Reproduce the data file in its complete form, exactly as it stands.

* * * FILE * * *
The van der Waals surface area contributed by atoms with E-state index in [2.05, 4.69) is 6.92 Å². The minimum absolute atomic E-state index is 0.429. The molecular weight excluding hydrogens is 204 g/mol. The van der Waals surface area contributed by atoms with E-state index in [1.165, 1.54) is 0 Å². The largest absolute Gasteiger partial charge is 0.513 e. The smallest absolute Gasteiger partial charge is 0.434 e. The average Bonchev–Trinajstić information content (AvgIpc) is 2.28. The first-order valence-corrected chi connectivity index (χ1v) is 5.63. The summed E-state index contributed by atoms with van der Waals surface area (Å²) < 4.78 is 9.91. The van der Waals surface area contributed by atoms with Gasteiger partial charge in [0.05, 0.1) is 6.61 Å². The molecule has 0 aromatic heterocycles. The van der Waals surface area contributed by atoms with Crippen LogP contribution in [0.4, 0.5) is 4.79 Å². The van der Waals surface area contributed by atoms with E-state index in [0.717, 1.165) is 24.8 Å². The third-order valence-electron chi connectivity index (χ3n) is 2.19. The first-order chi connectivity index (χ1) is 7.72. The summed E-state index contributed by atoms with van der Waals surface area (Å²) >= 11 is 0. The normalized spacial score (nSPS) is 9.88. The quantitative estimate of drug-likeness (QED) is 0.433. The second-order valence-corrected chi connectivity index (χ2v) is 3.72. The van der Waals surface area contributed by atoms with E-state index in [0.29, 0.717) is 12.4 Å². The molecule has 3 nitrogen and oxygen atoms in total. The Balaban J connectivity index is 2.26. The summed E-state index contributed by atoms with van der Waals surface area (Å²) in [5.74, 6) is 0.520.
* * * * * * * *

The van der Waals surface area contributed by atoms with E-state index in [2.05, 4.69) is 6.92 Å². The minimum absolute atomic E-state index is 0.429. The molecular weight excluding hydrogens is 204 g/mol. The van der Waals surface area contributed by atoms with E-state index in [1.165, 1.54) is 0 Å². The largest absolute Gasteiger partial charge is 0.513 e. The smallest absolute Gasteiger partial charge is 0.434 e. The average Bonchev–Trinajstić information content (AvgIpc) is 2.28. The first-order valence-corrected chi connectivity index (χ1v) is 5.63. The summed E-state index contributed by atoms with van der Waals surface area (Å²) < 4.78 is 9.91. The van der Waals surface area contributed by atoms with Gasteiger partial charge in [0.05, 0.1) is 6.61 Å². The molecule has 0 aromatic heterocycles. The van der Waals surface area contributed by atoms with Crippen LogP contribution in [0.4, 0.5) is 4.79 Å². The van der Waals surface area contributed by atoms with E-state index in [0.717, 1.165) is 24.8 Å². The third-order valence-electron chi connectivity index (χ3n) is 2.19. The first-order chi connectivity index (χ1) is 7.72. The summed E-state index contributed by atoms with van der Waals surface area (Å²) >= 11 is 0. The normalized spacial score (nSPS) is 9.88. The quantitative estimate of drug-likeness (QED) is 0.433. The second-order valence-corrected chi connectivity index (χ2v) is 3.72. The van der Waals surface area contributed by atoms with E-state index in [0.29, 0.717) is 12.4 Å². The molecule has 3 nitrogen and oxygen atoms in total. The Balaban J connectivity index is 2.26. The summed E-state index contributed by atoms with van der Waals surface area (Å²) in [5.74, 6) is 0.520.